Egyptian Coptologist. He was born in the of Mr in the province of in within reach of the ancient monastery of Our Lady known as . He was accustomed from his early youth to accompany his family in attending weekly services at that monastery. After the completion of the , he used to linger with the monks and discuss the with them. His interest in the language probably began here. With his departure to live in Cairo, this interest was accelerated, and he began to study Coptic systematically and scientifically from all available manuscripts in the patriarchal library, which Pope ordered to be placed at his disposal. In the meantime, he learned modern foreign languages and is said to have become proficient in English and French, as well as in Arabic and Coptic.

At home, he insisted on the use of Coptic as the only language of communication. Although the use of Coptic had long been limited to churches as a liturgical language, he urged other Coptic families to use it as a spoken and living language. This implied the teaching of Coptic to Arabic-speaking Copts, so he hastened to open classes for Coptic language instruction in Cairo. Though these classes were enthusiastically received and widely frequented, apparently very few families were able to implement his scheme of rendering Coptic their daily means of communication.

He established a special periodical entitled Majallat ‘Ayn Shams for the promotion of his ideas. Further, he imported a special printing press from Germany, with hieroglyphic as well as Coptic letter sets for the publication of his sources. It is said that this was the second specialized press brought into Egypt, the first being the printing press of the Institut français d’Archéologie orientale in Cairo. With it, he was able to publish his own Coptic grammars and most of the liturgical books hitherto available only in manuscript in churches. Throughout his life, he assumed the post of professor of Coptic in the newly established CLERICAL COLLEGE. One of his main contributions was his attempt to compile the first dictionary, of which he completed five parts before the work was interrupted by his death.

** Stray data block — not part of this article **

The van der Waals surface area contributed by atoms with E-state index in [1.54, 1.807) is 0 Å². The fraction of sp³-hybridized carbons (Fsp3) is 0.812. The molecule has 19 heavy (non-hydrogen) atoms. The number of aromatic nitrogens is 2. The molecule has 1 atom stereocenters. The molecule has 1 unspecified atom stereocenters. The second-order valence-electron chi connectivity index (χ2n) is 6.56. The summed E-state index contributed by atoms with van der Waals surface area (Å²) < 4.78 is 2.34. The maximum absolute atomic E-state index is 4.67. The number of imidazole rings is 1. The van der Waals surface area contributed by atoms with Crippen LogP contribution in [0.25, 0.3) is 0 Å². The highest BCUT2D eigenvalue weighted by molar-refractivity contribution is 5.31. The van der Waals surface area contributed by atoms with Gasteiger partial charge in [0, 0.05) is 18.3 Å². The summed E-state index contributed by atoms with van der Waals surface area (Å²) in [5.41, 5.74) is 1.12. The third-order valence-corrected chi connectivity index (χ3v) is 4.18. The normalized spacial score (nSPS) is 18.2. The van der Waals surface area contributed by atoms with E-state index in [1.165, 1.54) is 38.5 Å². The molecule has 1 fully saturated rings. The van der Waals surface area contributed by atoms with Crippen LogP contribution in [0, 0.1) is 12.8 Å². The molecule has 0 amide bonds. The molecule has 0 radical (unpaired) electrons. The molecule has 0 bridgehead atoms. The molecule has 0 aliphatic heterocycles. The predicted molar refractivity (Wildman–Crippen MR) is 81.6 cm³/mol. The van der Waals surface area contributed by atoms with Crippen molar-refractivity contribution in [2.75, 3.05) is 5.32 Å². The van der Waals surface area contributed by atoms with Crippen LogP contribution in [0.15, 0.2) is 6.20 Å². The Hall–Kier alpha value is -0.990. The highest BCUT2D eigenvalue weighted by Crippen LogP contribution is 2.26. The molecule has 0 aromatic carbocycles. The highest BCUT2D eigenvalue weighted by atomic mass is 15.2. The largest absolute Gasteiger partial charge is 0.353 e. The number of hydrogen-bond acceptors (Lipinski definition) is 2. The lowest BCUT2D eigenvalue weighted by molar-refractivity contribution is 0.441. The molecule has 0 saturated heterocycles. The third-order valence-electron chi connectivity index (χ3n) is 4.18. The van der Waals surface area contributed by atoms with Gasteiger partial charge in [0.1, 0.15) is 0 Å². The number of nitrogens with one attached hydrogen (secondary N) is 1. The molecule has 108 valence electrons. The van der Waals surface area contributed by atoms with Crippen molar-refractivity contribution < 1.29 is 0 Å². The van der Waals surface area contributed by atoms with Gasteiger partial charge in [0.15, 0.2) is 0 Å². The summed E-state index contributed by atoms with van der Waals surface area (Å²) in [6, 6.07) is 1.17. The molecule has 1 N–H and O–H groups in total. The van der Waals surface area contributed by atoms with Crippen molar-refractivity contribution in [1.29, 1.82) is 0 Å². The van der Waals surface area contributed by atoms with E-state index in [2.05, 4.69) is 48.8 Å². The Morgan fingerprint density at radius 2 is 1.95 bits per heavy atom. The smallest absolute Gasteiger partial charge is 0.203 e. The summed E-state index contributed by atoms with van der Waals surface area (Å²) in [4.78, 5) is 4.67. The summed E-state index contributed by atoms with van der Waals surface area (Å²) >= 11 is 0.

His other publications include Majmu‘ al-Alfaz al-Qibtiyyah (Cairo, 1901), a collection of Coptic words that had passed into Arabic; Al-Durus al-Nahwiyyah fi Ma‘rifat al-Lughah al-Qibtiyyah (Coptic Grammar; 2 pts., Cairo, 1894); Al-Kutub al-Ibtida’iyyah fi Ta‘lim al-Lughah al-Qibtiyyah (Coptic Language; 1st ser. Cairo, 1897); The (in Coptic), followed by Biblical canticles and , accompanied by an Arabic translation, revised and corrected by ‘ABD AL-MASIH SALIB AL-MASU‘DI and edited by , of Asyut, and Labib (Cairo, 1897); Kitab al-Absalmudiyyah al-Sanawiyyah al-Muqaddasah (Cairo, 1908-1911); The Rite (Coptic; Cairo, 1905); The Rite of Extreme Unction and the Prayer of Stherpon (Cairo, 1909); Liturgical Texts in Coptic and Arabic (5 vols., Cairo, 1900-1902); Les Théotokies, Vols. 1-2 (Cairo, 1911); and Al-Jawharah al- Nafisah fi ‘Ulum al-Kanisah (Encyclopedia of Coptic Church Doctrine, Usage, etc.) by Yuhanna ibn Zakariyya, known as Ibn al- Sabba‘, edited with Coptic equivalents by Labib (Cairo, 1902).


  • , W., comp. A Coptic Bibliography. Ann Arbor, 1950; repr. New York, 1969.
  • Masri, I. H. el-. The Story of the Copts. Cairo, 1978.


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